While maths is all around us, lying at the heart of the physical world, the underlying ideas and concepts we are familiar with lie in the abstract world. When it comes to proof in mathematics, we must search for a definitive method of showing that something is true, and we cannot simply turn to observations around us. This is the fundamental difference between science and mathematics – mathematics searches for something more profound, something we can be absolutely sure of. However, sometimes we need to find a way of representing physical objects in a more abstract manner and this is where geometry arises. But sometimes, we must additionally find a way to represent physical manipulations, such as motion, and perhaps a good way to introduce these ideas is by attempting to prove that a triangle is isosceles when its base angles are equal, using motion.


Most young mathematicians may be familiar with various geometric proofs that if the base angles of a triangle are equal, then it is isosceles. By intuition

however, it seems obvious that if we could manipulate the triangle such that we place the left leg in place of the right leg and the right leg in place of the left leg, we would have a proof that this triangle is isosceles. We can carry this out using motion – turning the triangle over. This seems obvious in the physical world: we can simply take a triangle-shaped piece of paper and turn it over. However, trying to make sense of this in the abstract world is problematic. Zeno’s paradoxes on motion perhaps best illustrate this. One of them states that in order to move from a point A to a point B, it must move to a point C in between. But to move to that point C, it must move to a point D and so on. So we hit a brick wall – motion seemingly can never begin (in the abstract world).

Making Sense of Motion

However, we need only ask – is there any need to consider the movement? Perhaps it doesn’t matter where the triangle goes in between the movement so long as we know where the triangle ends up at the end of the motion. For us to have this knowledge, we must know where each individual point of the triangle ends up and so we must have some way of making a record of these points. A very simple and familiar way to do this is to employ the Euclidean plane. We can place a triangle on the plane and specify a motion (say 2cm right and 3cm up). If one of the points of the triangle was (0, 0), it’s new position would be (2, 3). Once we apply this to all the points, we then have two triangles on the plane, and there has been no movement. The original point (0, 0) has not moved. What we have instead done is move our attention to a new set of points. We define this change of attention with the coordinates of the new triangle.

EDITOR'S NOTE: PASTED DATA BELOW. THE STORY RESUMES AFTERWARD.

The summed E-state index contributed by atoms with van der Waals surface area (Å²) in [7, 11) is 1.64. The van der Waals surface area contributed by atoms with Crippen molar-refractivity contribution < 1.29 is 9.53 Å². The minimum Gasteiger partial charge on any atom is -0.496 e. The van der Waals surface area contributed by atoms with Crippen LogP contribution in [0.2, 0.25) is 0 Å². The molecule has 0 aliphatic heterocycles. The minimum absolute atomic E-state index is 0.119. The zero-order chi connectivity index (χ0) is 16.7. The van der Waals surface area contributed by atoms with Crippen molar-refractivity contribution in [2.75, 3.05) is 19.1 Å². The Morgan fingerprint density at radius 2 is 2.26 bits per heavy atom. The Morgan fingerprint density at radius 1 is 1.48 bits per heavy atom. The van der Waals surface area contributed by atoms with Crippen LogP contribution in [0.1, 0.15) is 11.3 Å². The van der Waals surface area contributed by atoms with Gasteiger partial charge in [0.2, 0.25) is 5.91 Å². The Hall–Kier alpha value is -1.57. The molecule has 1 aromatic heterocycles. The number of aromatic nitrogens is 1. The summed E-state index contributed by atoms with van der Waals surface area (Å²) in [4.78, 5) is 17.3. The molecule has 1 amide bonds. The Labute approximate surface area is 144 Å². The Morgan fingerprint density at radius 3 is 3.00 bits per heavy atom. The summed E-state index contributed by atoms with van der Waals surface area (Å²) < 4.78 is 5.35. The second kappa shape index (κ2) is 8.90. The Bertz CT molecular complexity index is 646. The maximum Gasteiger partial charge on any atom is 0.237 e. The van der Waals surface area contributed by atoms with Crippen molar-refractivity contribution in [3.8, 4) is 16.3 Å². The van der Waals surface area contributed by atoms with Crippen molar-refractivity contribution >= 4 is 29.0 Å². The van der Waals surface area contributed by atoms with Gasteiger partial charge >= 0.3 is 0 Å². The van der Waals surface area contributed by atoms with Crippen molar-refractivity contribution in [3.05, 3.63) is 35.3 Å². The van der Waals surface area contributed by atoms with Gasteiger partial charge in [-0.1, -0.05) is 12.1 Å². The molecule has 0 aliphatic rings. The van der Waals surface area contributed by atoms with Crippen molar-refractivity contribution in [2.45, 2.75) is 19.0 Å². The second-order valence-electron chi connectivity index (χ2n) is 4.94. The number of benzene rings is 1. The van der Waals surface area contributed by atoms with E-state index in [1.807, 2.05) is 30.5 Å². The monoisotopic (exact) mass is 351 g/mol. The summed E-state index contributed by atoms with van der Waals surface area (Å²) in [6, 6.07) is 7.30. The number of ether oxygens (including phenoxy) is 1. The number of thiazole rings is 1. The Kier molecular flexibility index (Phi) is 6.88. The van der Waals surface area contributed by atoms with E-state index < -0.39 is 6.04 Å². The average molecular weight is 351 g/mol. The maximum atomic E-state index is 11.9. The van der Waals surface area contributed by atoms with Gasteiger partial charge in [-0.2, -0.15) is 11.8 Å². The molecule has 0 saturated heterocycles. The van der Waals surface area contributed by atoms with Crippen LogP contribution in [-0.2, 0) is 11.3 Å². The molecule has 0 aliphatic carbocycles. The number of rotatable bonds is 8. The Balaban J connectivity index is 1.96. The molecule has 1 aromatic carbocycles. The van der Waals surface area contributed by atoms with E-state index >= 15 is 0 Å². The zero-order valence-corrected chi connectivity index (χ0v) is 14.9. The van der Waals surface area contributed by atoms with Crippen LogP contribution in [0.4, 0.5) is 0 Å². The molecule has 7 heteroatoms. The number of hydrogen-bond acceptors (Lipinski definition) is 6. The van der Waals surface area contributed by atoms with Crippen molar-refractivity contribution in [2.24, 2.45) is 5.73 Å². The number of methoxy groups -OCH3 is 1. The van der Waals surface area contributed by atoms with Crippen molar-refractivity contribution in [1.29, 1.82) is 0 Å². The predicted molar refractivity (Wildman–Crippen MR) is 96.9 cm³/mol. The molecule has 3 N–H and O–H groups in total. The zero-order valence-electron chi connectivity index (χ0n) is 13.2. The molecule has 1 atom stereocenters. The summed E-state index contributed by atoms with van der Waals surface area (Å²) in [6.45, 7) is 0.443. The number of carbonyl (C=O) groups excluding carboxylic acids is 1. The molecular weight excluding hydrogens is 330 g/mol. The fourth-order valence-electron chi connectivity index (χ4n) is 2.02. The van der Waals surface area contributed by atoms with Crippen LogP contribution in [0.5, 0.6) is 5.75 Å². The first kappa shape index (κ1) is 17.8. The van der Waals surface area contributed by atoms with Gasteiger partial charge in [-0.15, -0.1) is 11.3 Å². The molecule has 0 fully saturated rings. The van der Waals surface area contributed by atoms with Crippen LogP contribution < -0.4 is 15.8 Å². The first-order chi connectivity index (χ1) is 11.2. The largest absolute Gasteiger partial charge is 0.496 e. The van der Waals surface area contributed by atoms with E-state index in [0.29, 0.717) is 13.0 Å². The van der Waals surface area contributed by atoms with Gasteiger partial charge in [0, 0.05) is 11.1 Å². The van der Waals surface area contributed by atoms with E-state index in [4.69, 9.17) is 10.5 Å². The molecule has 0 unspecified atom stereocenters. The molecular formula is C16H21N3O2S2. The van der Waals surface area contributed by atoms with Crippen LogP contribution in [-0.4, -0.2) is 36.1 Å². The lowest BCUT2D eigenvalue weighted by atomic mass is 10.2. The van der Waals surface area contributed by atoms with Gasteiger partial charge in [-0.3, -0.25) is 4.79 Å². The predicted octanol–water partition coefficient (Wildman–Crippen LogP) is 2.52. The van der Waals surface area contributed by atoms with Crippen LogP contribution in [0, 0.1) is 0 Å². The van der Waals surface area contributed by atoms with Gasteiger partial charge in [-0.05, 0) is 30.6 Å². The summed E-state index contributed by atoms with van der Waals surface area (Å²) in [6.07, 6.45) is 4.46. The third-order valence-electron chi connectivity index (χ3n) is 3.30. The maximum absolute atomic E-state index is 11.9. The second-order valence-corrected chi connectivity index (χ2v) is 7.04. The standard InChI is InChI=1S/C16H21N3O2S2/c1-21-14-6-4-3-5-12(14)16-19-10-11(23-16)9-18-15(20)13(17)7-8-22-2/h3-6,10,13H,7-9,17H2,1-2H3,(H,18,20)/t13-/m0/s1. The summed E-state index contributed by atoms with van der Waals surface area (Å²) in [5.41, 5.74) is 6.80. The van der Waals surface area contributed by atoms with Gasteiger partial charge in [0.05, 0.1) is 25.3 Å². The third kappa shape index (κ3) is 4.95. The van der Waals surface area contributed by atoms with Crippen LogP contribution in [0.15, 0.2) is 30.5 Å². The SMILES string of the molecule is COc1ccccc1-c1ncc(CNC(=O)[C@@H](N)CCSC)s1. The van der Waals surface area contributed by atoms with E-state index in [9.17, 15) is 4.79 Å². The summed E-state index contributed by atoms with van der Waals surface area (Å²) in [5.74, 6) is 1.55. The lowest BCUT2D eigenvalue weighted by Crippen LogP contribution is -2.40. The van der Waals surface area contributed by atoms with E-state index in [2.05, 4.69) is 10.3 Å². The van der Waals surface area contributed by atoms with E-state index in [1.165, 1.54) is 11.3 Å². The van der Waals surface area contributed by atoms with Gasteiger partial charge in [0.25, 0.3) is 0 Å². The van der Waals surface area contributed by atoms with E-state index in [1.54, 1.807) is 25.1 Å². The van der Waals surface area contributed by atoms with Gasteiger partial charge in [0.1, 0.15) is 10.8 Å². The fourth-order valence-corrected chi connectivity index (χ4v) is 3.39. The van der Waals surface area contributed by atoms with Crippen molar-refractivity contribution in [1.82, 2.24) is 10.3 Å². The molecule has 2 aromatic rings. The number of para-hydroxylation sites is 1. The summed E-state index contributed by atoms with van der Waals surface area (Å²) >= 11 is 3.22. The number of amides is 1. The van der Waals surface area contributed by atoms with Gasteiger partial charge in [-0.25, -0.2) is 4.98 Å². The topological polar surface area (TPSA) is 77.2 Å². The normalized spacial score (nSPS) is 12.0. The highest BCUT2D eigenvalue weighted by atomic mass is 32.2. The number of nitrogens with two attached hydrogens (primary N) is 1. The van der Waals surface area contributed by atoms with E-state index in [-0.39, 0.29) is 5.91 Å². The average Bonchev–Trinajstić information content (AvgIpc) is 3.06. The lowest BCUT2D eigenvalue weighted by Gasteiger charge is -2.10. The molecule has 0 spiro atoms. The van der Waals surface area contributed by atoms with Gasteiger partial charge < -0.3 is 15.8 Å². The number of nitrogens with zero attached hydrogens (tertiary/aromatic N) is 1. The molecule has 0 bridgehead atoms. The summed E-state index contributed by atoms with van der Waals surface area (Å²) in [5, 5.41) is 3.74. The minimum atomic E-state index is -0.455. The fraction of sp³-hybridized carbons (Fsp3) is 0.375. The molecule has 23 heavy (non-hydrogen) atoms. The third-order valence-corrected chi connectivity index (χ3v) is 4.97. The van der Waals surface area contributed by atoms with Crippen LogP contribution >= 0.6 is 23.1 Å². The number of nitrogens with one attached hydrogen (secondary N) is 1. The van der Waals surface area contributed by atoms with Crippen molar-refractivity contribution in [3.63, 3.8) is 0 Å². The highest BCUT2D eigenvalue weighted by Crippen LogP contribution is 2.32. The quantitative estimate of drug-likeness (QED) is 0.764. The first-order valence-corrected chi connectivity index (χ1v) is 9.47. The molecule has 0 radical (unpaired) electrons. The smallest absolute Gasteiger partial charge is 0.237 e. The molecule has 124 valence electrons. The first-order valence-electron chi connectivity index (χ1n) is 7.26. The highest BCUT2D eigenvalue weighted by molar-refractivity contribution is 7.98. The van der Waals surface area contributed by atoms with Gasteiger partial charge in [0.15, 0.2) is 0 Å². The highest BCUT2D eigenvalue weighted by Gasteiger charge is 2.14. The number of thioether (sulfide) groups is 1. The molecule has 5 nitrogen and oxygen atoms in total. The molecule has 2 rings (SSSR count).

Choosing Which Motion to Make

Above was an example of rigid motion. Rigid motions are movements that do not change the shape or size of an object. We need such a motion to represent the flipping of the triangle as we are trying to prove that the original triangle and the triangle after the motion are the same, meaning we must keep the shape and size the same. We can easily see that the particular motion we need is a reflection, specifically a reflection along the altitude going through the apex (what would be the perpendicular bisector of the apex).

Completing the Proof

Now we can complete our proof. We define a triangle with equal base angles on the Euclidean plane. We then reflect it along an altitude which we say passes through the apex of the triangle. The equality of the base angles implies that, without loss of generality, by reflecting the triangle along this line, the reflected triangle should lie exactly on top of the unreflected triangle. Therefore, we prove that the triangle is isosceles.

Finishing Note

Motion is fundamentally a physical idea and to simply take experimental evidence does not necessarily prove something, it merely constitutes a theory. We cannot simply make a cardboard cut-out of a triangle with equal base angles, turn it over, notice that it ends up exactly where it was before and call this a proof. We have no way of generalising this for all triangles with equal base angles, so this remains a theory, not a proof. Using coordinate geometry, we can apply this idea using abstract methods and, in the process, by using mathematical reasoning we can indeed begin to construct proofs. Finally, we can apply this idea even further, such as using rotation to prove equal arcs of a circle give equal chords.


I. Stewart. Concepts of Modern Mathematics. Dover Publications. 1995.

About the author